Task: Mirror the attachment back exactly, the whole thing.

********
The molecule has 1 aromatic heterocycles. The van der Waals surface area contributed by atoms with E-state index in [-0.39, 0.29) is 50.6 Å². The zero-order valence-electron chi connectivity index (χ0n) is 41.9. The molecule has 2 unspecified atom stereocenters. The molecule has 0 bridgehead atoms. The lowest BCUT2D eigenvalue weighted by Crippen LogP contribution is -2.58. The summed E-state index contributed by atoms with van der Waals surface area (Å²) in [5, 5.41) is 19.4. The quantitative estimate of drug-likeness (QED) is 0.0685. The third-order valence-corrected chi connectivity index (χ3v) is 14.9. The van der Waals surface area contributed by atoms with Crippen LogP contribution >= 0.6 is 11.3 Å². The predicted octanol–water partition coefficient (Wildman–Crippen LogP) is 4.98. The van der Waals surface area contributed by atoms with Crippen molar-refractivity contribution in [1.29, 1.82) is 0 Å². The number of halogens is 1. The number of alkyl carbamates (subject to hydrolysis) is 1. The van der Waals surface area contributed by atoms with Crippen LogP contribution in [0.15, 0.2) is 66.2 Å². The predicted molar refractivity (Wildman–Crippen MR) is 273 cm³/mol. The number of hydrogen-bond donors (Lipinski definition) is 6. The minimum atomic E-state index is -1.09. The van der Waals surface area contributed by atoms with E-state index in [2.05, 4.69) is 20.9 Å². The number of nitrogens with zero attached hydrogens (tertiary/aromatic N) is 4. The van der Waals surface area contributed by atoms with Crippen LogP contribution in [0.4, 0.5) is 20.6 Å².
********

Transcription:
The molecule has 1 aromatic heterocycles. The van der Waals surface area contributed by atoms with E-state index in [-0.39, 0.29) is 50.6 Å². The zero-order valence-electron chi connectivity index (χ0n) is 41.9. The molecule has 2 unspecified atom stereocenters. The molecule has 0 bridgehead atoms. The lowest BCUT2D eigenvalue weighted by Crippen LogP contribution is -2.58. The summed E-state index contributed by atoms with van der Waals surface area (Å²) in [5, 5.41) is 19.4. The quantitative estimate of drug-likeness (QED) is 0.0685. The third-order valence-corrected chi connectivity index (χ3v) is 14.9. The van der Waals surface area contributed by atoms with Crippen LogP contribution >= 0.6 is 11.3 Å². The predicted octanol–water partition coefficient (Wildman–Crippen LogP) is 4.98. The van der Waals surface area contributed by atoms with Crippen molar-refractivity contribution in [1.29, 1.82) is 0 Å². The number of halogens is 1. The number of alkyl carbamates (subject to hydrolysis) is 1. The van der Waals surface area contributed by atoms with Crippen LogP contribution in [0.15, 0.2) is 66.2 Å². The predicted molar refractivity (Wildman–Crippen MR) is 273 cm³/mol. The number of hydrogen-bond donors (Lipinski definition) is 6. The minimum atomic E-state index is -1.09. The van der Waals surface area contributed by atoms with E-state index in [2.05, 4.69) is 20.9 Å². The number of nitrogens with zero attached hydrogens (tertiary/aromatic N) is 4. The van der Waals surface area contributed by atoms with Crippen LogP contribution in [0.4, 0.5) is 20.6 Å².